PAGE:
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January Summary and Plans for February

This month I read two outstanding books. Ghost Boy by Martin Pistorius and Strangers by Taichi Yamada  were both fantastic and I highly recommend that you give them a try. 

Books of the Month

Strangers Ghost Boy

Books Reviewed in January:

Ghost Boy by Martin Pistorius 

Strangers by Taichi Yamada

The Room by Jonas Karlsson

Wake by Anna Hope

Minor Angels by Antoine Volodine

Like a Virgin by Richard Branson

Pandora in the Congo by Albert Sánchez Piñol

Hummingbirds in my Hair by Pamela O’Cuneen

Delirium by Lauren Oliver

Plans for February

I haven’t got any firm plans for the month ahead, but these books are near the top of my TBR pile:

The First Fifteen Lives of Harry August by Claire North

Lost & Found by Brooke Davis

The Darkroom Of Damocles by WF Hermans

Into That Forest by Louis Nowra

Little Heathens by Mildred Armstrong Kalish

Strange Telescopes by Daniel Kalder

The Possibilities by Kaui Hart Hemmings

The Circus in Winter by Cathy Day

In the Time of Madness by Richard Lloyd Parry

I hope you have a wonderful month!

10 replies on “January Summary and Plans for February”

WF Hermans is a new name on me, but ‘The Darkroom of Damocles’ sounds really interesting. Louis Nowra is an author I’ve been meaning to try for a while (I quite fancy reading ‘Ice’) so I look forward to seeing what you make of that one. My Mum is reading Anna Hope’s ‘Wake’ at the moment – maybe I’ll have to borrow it of her when she’s done.

January was a mixed month for me with two books that are likely to be in my top ten of the year, a couple I really didn’t get on with at all, and a few hovering between those two poles.
The stand-outs were Paul Scott’s ‘The Jewel in the Crown’ which I thought was superb: he’s incredibly good at creating psychologically complex characters and I loved the structure of the novel which utilises a number of different voices, addressing themselves either directly or in writing to an unseen interviewer and a couple of different timeframes. It is also one of the most balanced and intriguing views of those years towards the end of Britain’s involvement in India that I have read.
The other five star read was Dorothy Edwards’ ‘Rhapsody’, a collection of short stories originally published in 1927. Edwards was a Welsh writer who for a while was on the fringes of the Bloomsbury Group – she published just one collection and one slim novel before taking her own life at the age of just 31, but what exquisite stories they are!

Other books I enjoyed a lot: the next two volumes of the ‘Raj Quartet’, in many ways the equal of ‘Jewel in the Crown’, I only marked them down a bit because they are a bit more straightforward in their approach. But I do love the way that Scott keeps returning again and again to the same few events and playing them out from different perspectives.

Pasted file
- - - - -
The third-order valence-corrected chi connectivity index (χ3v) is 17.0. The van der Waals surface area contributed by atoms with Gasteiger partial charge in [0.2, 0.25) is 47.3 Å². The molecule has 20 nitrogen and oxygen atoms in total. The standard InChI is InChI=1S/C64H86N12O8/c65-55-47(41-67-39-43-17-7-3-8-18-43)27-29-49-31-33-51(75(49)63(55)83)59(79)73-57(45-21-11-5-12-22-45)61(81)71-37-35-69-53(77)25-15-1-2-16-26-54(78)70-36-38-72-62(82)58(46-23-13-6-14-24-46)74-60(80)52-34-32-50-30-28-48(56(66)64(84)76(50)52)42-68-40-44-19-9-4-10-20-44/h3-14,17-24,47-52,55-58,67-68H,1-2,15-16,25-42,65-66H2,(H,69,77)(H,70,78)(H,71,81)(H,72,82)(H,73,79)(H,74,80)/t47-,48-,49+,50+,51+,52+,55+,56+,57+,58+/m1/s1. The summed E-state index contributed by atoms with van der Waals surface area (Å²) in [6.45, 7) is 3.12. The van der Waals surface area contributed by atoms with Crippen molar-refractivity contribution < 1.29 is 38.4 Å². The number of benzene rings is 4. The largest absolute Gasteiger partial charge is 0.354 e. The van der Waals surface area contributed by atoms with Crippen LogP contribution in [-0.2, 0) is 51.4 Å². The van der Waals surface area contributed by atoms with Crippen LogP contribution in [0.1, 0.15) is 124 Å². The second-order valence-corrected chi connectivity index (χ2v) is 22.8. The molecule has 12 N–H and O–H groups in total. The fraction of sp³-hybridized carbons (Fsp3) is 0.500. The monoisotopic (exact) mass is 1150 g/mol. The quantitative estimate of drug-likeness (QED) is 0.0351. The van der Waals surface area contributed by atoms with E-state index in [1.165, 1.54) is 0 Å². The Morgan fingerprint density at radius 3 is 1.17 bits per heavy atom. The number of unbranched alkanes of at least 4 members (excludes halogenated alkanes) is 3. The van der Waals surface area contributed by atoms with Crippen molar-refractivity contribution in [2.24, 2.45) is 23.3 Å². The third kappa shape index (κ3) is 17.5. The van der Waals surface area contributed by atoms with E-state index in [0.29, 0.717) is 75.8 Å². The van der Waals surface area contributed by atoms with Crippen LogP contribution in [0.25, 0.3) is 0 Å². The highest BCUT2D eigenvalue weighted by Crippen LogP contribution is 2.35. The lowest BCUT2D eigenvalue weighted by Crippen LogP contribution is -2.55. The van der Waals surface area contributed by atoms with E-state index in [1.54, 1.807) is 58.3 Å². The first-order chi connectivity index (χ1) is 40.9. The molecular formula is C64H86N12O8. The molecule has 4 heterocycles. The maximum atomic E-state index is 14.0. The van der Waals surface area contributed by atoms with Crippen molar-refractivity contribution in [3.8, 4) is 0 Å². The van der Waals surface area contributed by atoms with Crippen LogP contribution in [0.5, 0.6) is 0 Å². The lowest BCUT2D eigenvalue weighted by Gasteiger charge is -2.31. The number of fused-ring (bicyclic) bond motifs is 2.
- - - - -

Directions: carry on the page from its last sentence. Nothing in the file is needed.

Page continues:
Sam Shepard’s ‘Cruising Paradise’ from 1996 was the third collection I’ve read by him and confirms him as one of my favourite writers of short fiction. Joan London’s ‘The Golden Age’, about a Polio Sanatorium in 1950’s Perth is a lovely book, and I now want to read her other two novels.

Julia Elliott’s ‘The Wilds’, a collection of Southern Gothic stories that she herself describes as ‘weirdo fiction’ disappointed me by not being weird enough and also very same-ish. The best story was, ironically, the most conventional of the bunch. She does write very well about adolescence, but then so do many writers.

Given how much you liked it, the less said about ‘The Book of Strange New Things’ the better probably! I did finish it, but only to see what all the fuss was about. The first book in over three years I’ve rated as a one star read.

I’ve no particular plans for February, except to read the final volume in the ‘Raj Quartet’ and the Booker-winning sequel ‘Staying On’. Hope you have a great month, Jackie 🙂

David, So sorry to hear that you didn’t enjoy ‘The Book of Strange New Things’ It is amazing how reading tastes differ 🙂

It is good to hear that you enjoyed the rest of ‘The Raj Quartet’. I hope the ending is outstanding! It is getting dangerously close to the top of my TBR pile. It is strange that I am daunted by a series of 4 books when I’m quite happy reading one book the same length. I will be brave very soon.

Have a fantastic February!

Well, you could easily read just ‘The Jewel in the Crown’ and leave it there as it is quite self-contained with a clear ending, but if you get that far and enjoy it I’m sure you’ll be desperate to read the next book!

I reeeeally want to read the Claire North book! I have heard many good things about it. My January took a sharp turn for the better late in the month (because I got all the comics I wanted to read), and I am feeling very optimistic about my February reading. We’ll see!

Jenny, I’ve started listening to the Claire North audio book. I didn’t enjoy the beginning, but it is getting more intriguing all the time. Hopefully I’ll be in love with it by the end!

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